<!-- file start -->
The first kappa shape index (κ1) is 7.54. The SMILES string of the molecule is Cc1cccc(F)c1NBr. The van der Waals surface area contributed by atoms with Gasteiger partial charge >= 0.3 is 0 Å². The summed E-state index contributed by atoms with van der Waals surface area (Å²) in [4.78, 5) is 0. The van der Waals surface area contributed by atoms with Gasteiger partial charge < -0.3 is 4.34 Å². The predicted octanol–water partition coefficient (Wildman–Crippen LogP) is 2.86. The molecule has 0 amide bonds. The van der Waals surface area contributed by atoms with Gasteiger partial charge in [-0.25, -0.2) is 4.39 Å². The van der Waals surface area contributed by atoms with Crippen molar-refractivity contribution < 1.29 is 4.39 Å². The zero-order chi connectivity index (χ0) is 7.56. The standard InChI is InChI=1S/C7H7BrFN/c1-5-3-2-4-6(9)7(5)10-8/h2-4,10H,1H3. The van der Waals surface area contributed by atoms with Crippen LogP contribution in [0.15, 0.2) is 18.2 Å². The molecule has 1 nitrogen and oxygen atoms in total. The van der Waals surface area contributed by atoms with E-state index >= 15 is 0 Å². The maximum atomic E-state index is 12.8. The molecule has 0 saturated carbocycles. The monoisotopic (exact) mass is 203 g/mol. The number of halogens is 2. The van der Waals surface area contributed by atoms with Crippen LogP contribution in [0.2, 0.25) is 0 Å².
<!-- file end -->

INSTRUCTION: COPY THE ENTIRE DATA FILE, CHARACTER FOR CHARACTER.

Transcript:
The first kappa shape index (κ1) is 7.54. The SMILES string of the molecule is Cc1cccc(F)c1NBr. The van der Waals surface area contributed by atoms with Gasteiger partial charge >= 0.3 is 0 Å². The summed E-state index contributed by atoms with van der Waals surface area (Å²) in [4.78, 5) is 0. The van der Waals surface area contributed by atoms with Gasteiger partial charge < -0.3 is 4.34 Å². The predicted octanol–water partition coefficient (Wildman–Crippen LogP) is 2.86. The molecule has 0 amide bonds. The van der Waals surface area contributed by atoms with Gasteiger partial charge in [-0.25, -0.2) is 4.39 Å². The van der Waals surface area contributed by atoms with Crippen molar-refractivity contribution < 1.29 is 4.39 Å². The zero-order chi connectivity index (χ0) is 7.56. The standard InChI is InChI=1S/C7H7BrFN/c1-5-3-2-4-6(9)7(5)10-8/h2-4,10H,1H3. The van der Waals surface area contributed by atoms with Crippen LogP contribution in [0.15, 0.2) is 18.2 Å². The molecule has 1 nitrogen and oxygen atoms in total. The van der Waals surface area contributed by atoms with E-state index >= 15 is 0 Å². The maximum atomic E-state index is 12.8. The molecule has 0 saturated carbocycles. The monoisotopic (exact) mass is 203 g/mol. The number of halogens is 2. The van der Waals surface area contributed by atoms with Crippen LogP contribution in [0.2, 0.25) is 0 Å².